The lion releases the mouse on a whim. Before he knows it the lion is caught and bound in thick ropes, high above the ground. In her mouth she leaves with one of the knots of rope, which she gives her family of tiny babies at home in their nest to play with. This is a masterpiece of paintings of African flora and fauna. Each animal and plant has been thoroughly researched and rendered in beautiful detail. I appreciate that while Pinkney has given sweet character to the facial expressions of lion and mouse in particular, he has gone for a realistic look.
While not a group read-aloud, many children will revel in this visual story-telling — a tale of karma, and even the tiniest of kind acts will somehow have their reward. This is a fabulous addition to units on fables, African wildlife or even perspective and scale. Jan 19, Adriana Villagomez rated it it was amazing. Have you ever thought that as long as you do good, good will be done back to you?
Well that is what happens in this story. In this version, there are no words, only pictures, that guide the imagination. The main characters are the lion and the mouse. As in the original fable, the mouse accidentally wakes up a lion and is caught in his grasp. The moral of the story is that even the smallest can save the mightiest. This book in particular has very vivid and detailed illustrations that take you into the plains of Africa.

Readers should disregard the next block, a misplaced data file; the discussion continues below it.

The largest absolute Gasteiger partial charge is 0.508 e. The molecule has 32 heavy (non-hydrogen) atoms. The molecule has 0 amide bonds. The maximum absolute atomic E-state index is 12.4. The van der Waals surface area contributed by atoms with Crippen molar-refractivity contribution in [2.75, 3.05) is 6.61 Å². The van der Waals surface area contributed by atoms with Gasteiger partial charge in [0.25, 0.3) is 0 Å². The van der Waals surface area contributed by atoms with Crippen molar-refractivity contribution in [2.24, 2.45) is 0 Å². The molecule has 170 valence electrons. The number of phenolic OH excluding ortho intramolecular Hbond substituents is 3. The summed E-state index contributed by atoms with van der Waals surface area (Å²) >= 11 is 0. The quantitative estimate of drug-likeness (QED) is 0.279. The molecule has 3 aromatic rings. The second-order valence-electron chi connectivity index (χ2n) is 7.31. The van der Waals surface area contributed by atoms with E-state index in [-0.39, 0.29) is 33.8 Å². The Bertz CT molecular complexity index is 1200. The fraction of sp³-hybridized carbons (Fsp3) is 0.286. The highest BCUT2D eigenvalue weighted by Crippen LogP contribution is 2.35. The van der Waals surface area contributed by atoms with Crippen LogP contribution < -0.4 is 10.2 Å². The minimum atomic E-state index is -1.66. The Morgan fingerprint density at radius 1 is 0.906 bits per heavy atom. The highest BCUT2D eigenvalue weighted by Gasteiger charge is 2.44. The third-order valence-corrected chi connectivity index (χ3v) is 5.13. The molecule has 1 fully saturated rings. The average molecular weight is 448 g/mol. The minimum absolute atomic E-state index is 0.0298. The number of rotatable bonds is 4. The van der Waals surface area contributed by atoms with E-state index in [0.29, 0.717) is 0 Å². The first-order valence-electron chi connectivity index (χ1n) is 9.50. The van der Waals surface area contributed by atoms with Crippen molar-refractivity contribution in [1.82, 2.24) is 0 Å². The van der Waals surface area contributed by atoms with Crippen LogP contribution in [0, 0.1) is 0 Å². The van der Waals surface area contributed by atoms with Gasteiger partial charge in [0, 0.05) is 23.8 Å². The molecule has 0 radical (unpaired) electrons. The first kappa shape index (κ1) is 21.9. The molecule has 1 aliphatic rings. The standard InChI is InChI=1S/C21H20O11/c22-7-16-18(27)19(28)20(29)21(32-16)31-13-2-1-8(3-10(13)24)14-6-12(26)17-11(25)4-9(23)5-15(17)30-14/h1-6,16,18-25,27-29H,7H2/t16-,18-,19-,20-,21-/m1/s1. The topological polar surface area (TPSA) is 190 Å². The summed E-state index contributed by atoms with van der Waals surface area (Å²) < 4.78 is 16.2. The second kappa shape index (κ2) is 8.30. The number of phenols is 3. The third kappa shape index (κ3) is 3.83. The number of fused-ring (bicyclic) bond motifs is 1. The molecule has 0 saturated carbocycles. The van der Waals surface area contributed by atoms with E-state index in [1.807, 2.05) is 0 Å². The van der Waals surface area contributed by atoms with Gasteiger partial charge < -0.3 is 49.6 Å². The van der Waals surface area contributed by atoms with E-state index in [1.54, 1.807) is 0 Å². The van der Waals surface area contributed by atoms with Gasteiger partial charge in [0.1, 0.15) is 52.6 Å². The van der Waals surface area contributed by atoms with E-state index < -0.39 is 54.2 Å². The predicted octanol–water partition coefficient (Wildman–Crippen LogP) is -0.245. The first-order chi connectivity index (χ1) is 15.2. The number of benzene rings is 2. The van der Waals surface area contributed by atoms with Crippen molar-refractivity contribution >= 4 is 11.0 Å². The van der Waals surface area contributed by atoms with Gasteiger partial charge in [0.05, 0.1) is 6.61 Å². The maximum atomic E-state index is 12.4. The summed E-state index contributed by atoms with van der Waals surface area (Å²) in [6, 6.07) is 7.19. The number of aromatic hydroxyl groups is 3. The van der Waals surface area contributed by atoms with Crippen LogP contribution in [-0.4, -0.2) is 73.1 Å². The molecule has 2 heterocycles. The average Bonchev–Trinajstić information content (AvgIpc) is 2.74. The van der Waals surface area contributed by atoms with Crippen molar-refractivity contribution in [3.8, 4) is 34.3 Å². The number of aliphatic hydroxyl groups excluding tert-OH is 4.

Since there are no words in this story, it seemed all of the detail and effort went into the illustrations. This is a very valuable story because it has a moral to it that can be perceived in many different ways. They may not necessarily be realistic, like the Lion and the Mouse, but can be applied to everyday life and is a valuable book any teacher should have.
Oct 03, Erin rated it it was amazing Shelves: Jerry Pinkney's Caldecott winner, The Lion and the Mouse, is a beautiful, wordless, rendition of Aesop's traditional fable. A humble mouse finds its way into the hands of a lion. In an uncharacteristic act of kindness, the lion releases the mouse, who is then able to return to its nest full of babies. Meanwhile, the lion is captured by poachers and his fierce roar of frustration and fear is heard by mouse. Remembering the lion's act of kindness, the mouse is able to chew through the rope and fre Jerry Pinkney's Caldecott winner, The Lion and the Mouse, is a beautiful, wordless, rendition of Aesop's traditional fable.